LAKE BUENA VISTA — It’s quiet, for now, at the David Price Trade Show, also known as baseball’s winter meetings. Tampa Bay Rays executive vice president of baseball operations Andrew Friedman could be the man of the hour. Only he’s hardly ever around, even for a second.
At least in public — public, in this case, meaning the lobby, halls and assorted TV and radio platforms at Disney’s Dolphin resort: agents, media, rumor makers, circling endlessly. They must keep moving, or at least tweeting, lest they die. Meanwhile, he leads the majors in room service at these meetings, and lack of fresh air.
But he is here, and you can bet he is listening as other GMs make their pitch for Price, who is 28 and in his prime. Here at the Dolphin, Price is the killer whale everyone wants. It’s quiet, for now.
At the moment, the Rays can wait on their pitch. Price will never have more value. Friedman needs to be blown away by a possible deal, completely, or he has to keep waiting for that one perfect pitch. And then the Rays better turn on it. Tape measure, beyond Wil Myers.
The Rays will deal Price. It’s not “If,” but “When?” Maybe now, maybe later. He’ll be making gazillions when he becomes a free agent in two years. This is a huge moment in franchise history. The Rays have never traded anyone like this.
But what in recent Rays history says they won’t make out OK? This organization, this GM, has built up scads of benefit of the doubt. Baseball folk here talk about the Rays as if they’re convinced the show will go on at the Trop without Price, and not half badly at that.
Possible suitors: The Dodgers, the Mariners, maybe the Rangers. Or perhaps the Diamondbacks. The Pirates? Some of the major prospects mentioned: Rangers infielder Jurickson Profar, Dodgers outfielder Joc Pedesron, Mariners pitcher Taijuan Walker, to name a few. Here at the Dolphin, Disney itself made an offer for Price: Mickey, Minnie and four of the Seven Dwarfs, with Dopey as a throw-in, pending a physical.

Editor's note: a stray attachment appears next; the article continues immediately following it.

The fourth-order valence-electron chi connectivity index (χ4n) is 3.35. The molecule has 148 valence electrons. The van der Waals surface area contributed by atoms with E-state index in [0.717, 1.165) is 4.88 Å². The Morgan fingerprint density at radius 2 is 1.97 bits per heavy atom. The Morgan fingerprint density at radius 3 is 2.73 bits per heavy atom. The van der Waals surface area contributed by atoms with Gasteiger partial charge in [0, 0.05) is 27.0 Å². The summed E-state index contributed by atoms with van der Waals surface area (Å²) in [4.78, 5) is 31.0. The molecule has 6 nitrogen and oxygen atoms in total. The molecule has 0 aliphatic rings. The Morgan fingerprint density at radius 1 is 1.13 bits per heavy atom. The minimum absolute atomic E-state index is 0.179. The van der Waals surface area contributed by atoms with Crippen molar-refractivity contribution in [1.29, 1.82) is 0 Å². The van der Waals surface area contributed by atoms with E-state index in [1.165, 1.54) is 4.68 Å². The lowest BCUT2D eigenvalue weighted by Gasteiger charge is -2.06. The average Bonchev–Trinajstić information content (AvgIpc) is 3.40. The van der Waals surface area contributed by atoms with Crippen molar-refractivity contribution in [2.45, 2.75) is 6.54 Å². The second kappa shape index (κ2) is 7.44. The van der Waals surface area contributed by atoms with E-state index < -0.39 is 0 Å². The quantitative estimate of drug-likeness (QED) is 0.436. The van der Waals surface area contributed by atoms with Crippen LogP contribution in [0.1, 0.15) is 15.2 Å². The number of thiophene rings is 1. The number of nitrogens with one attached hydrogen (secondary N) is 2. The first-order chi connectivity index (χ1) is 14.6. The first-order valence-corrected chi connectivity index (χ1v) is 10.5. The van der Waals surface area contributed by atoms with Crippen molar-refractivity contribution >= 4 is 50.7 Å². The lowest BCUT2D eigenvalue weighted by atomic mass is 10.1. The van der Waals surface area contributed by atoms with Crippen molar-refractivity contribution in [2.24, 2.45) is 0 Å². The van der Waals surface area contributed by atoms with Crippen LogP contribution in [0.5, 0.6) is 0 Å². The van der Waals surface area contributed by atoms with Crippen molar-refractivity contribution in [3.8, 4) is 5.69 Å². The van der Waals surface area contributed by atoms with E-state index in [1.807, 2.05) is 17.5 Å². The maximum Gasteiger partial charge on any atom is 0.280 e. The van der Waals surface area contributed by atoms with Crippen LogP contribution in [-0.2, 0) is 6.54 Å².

The Rays have kept going despite major losses. It’s what they do. They’ve made the playoffs twice in three seasons since Carl Crawford left. They made the 2013 postseason after B.J. Upton left for big bucks and bad swings with the Braves.
The best of the Rays’ best was the James Shields trade. Friedman only landed top prospect Myers, who in about half a season became AL rookie of the year. Myers has astounding upside, save for occasional October fly balls in Boston.
If the Rays got all that for workhorse Shields, it stands to reason they could get a whole farm, or its system, for Price, the 2012 Cy Young winner. Any potential Price deal needs to replenish the Rays for years to come, 2016, 2017, 2018 and beyond.
It’s the way this team has to do business, their annual precarious balancing act, one that always seems to land them in the general vicinity of 90 wins and, more often than not since 2008, the playoffs.
I think they’re in a good position here.
At worst — how can we even say “worst?” — they keep Price another season. It’s a great Rays bargaining chip to any Price suitor. They could afford Price next season at $13 million. By the way, it wouldn’t mean they’d lose a James Loney. It doesn’t look like Loney is coming back even if Price is traded.
I don’t think they’re necessarily looking for one particular prospect, or a top pitching prospect because Price is a pitcher. Friedman has never limited himself that way. There are no hard and fast rules. The Rays have made the rules as they’ve gone along — and they’ve gone a pretty long way.
Don’t think giving up Price doesn’t strike a nerve. Pitchers like him don’t come around often. It’s scary to give them up, just as it was scary, the great unknown, to let Crawford simply walk away, or deal 200 annual innings from Shields. There’s always some fear.
But fear of falling behind in the AL East drives the Rays more than losing names and award winners. Missing a chance to truly sustain success, for years, would haunt this franchise more going forward.
David Price will go, if not here at Disney, then sometime later. You’re living in a fantasy world if you think otherwise. It’s just a matter of when Friedman and the Rays get a pitch to their liking.
It had better be a big, fat one. The Rays always find a way. But this is David Price. This is the sternest test.